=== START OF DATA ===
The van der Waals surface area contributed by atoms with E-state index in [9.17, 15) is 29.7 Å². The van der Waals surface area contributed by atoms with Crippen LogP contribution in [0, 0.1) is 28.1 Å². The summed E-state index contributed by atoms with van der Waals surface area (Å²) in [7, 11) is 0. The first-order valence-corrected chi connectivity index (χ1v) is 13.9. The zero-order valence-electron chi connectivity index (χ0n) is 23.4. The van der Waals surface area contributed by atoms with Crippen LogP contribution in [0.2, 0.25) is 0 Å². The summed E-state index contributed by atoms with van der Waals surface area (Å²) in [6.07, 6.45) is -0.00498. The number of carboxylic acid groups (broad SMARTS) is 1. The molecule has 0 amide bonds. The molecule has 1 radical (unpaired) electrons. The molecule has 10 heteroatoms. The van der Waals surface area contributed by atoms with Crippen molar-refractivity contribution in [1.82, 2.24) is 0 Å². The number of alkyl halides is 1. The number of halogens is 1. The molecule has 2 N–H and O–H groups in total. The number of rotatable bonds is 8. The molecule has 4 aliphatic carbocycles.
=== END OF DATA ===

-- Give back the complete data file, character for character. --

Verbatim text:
The van der Waals surface area contributed by atoms with E-state index in [9.17, 15) is 29.7 Å². The van der Waals surface area contributed by atoms with Crippen LogP contribution in [0, 0.1) is 28.1 Å². The summed E-state index contributed by atoms with van der Waals surface area (Å²) in [7, 11) is 0. The first-order valence-corrected chi connectivity index (χ1v) is 13.9. The zero-order valence-electron chi connectivity index (χ0n) is 23.4. The van der Waals surface area contributed by atoms with Crippen LogP contribution in [0.2, 0.25) is 0 Å². The summed E-state index contributed by atoms with van der Waals surface area (Å²) in [6.07, 6.45) is -0.00498. The number of carboxylic acid groups (broad SMARTS) is 1. The molecule has 0 amide bonds. The molecule has 1 radical (unpaired) electrons. The molecule has 10 heteroatoms. The van der Waals surface area contributed by atoms with Crippen molar-refractivity contribution in [1.82, 2.24) is 0 Å². The number of alkyl halides is 1. The number of halogens is 1. The molecule has 2 N–H and O–H groups in total. The number of rotatable bonds is 8. The molecule has 4 aliphatic carbocycles.